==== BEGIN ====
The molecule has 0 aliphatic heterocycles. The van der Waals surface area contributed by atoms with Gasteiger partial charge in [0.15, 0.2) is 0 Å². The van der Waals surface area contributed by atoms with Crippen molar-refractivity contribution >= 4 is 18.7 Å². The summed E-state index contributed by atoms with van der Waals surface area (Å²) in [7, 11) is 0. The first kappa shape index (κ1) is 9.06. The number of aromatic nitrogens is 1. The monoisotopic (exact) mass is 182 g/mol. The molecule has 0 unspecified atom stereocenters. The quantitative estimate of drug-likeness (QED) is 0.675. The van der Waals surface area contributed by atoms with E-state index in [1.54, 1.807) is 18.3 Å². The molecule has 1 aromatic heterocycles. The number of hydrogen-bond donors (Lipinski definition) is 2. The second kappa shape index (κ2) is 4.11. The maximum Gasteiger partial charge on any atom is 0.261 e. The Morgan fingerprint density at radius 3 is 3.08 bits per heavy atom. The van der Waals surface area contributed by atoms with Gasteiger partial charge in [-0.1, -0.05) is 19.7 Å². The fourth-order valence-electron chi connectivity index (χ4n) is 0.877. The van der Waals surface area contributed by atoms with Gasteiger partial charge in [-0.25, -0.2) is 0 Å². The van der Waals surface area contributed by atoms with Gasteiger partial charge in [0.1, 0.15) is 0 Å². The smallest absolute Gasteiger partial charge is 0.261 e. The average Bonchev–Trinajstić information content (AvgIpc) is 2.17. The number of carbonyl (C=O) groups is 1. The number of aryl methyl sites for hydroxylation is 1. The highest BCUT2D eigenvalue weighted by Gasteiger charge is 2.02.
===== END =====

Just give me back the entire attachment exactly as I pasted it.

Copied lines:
The molecule has 0 aliphatic heterocycles. The van der Waals surface area contributed by atoms with Gasteiger partial charge in [0.15, 0.2) is 0 Å². The van der Waals surface area contributed by atoms with Crippen molar-refractivity contribution >= 4 is 18.7 Å². The summed E-state index contributed by atoms with van der Waals surface area (Å²) in [7, 11) is 0. The first kappa shape index (κ1) is 9.06. The number of aromatic nitrogens is 1. The monoisotopic (exact) mass is 182 g/mol. The molecule has 0 unspecified atom stereocenters. The quantitative estimate of drug-likeness (QED) is 0.675. The van der Waals surface area contributed by atoms with E-state index in [1.54, 1.807) is 18.3 Å². The molecule has 1 aromatic heterocycles. The number of hydrogen-bond donors (Lipinski definition) is 2. The second kappa shape index (κ2) is 4.11. The maximum Gasteiger partial charge on any atom is 0.261 e. The Morgan fingerprint density at radius 3 is 3.08 bits per heavy atom. The van der Waals surface area contributed by atoms with Gasteiger partial charge in [-0.1, -0.05) is 19.7 Å². The fourth-order valence-electron chi connectivity index (χ4n) is 0.877. The van der Waals surface area contributed by atoms with Gasteiger partial charge in [-0.25, -0.2) is 0 Å². The van der Waals surface area contributed by atoms with Gasteiger partial charge in [0.1, 0.15) is 0 Å². The smallest absolute Gasteiger partial charge is 0.261 e. The average Bonchev–Trinajstić information content (AvgIpc) is 2.17. The number of carbonyl (C=O) groups is 1. The number of aryl methyl sites for hydroxylation is 1. The highest BCUT2D eigenvalue weighted by Gasteiger charge is 2.02.